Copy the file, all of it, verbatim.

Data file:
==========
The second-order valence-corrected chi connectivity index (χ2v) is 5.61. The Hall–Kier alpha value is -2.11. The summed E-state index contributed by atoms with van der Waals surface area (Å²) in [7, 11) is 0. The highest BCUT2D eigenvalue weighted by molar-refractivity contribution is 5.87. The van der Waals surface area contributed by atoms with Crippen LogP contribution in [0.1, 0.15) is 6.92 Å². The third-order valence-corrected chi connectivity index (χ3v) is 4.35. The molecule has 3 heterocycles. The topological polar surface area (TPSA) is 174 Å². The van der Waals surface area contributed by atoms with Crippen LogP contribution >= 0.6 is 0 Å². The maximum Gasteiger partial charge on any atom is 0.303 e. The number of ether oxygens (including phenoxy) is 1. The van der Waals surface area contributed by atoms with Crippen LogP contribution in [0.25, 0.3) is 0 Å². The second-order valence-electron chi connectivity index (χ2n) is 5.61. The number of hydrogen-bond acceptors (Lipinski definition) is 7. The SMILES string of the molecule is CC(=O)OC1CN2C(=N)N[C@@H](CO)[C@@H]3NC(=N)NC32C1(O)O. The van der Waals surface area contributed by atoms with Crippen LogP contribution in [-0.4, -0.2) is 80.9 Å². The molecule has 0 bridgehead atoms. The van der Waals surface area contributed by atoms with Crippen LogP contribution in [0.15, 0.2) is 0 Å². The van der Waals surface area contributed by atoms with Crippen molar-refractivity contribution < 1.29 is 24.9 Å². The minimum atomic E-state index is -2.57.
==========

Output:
The second-order valence-corrected chi connectivity index (χ2v) is 5.61. The Hall–Kier alpha value is -2.11. The summed E-state index contributed by atoms with van der Waals surface area (Å²) in [7, 11) is 0. The highest BCUT2D eigenvalue weighted by molar-refractivity contribution is 5.87. The van der Waals surface area contributed by atoms with Crippen LogP contribution in [0.1, 0.15) is 6.92 Å². The third-order valence-corrected chi connectivity index (χ3v) is 4.35. The molecule has 3 heterocycles. The topological polar surface area (TPSA) is 174 Å². The van der Waals surface area contributed by atoms with Crippen LogP contribution >= 0.6 is 0 Å². The maximum Gasteiger partial charge on any atom is 0.303 e. The number of ether oxygens (including phenoxy) is 1. The van der Waals surface area contributed by atoms with Crippen LogP contribution in [0.25, 0.3) is 0 Å². The second-order valence-electron chi connectivity index (χ2n) is 5.61. The number of hydrogen-bond acceptors (Lipinski definition) is 7. The SMILES string of the molecule is CC(=O)OC1CN2C(=N)N[C@@H](CO)[C@@H]3NC(=N)NC32C1(O)O. The van der Waals surface area contributed by atoms with Crippen LogP contribution in [-0.4, -0.2) is 80.9 Å². The molecule has 0 bridgehead atoms. The van der Waals surface area contributed by atoms with Crippen LogP contribution in [0.15, 0.2) is 0 Å². The van der Waals surface area contributed by atoms with Crippen molar-refractivity contribution < 1.29 is 24.9 Å². The minimum atomic E-state index is -2.57.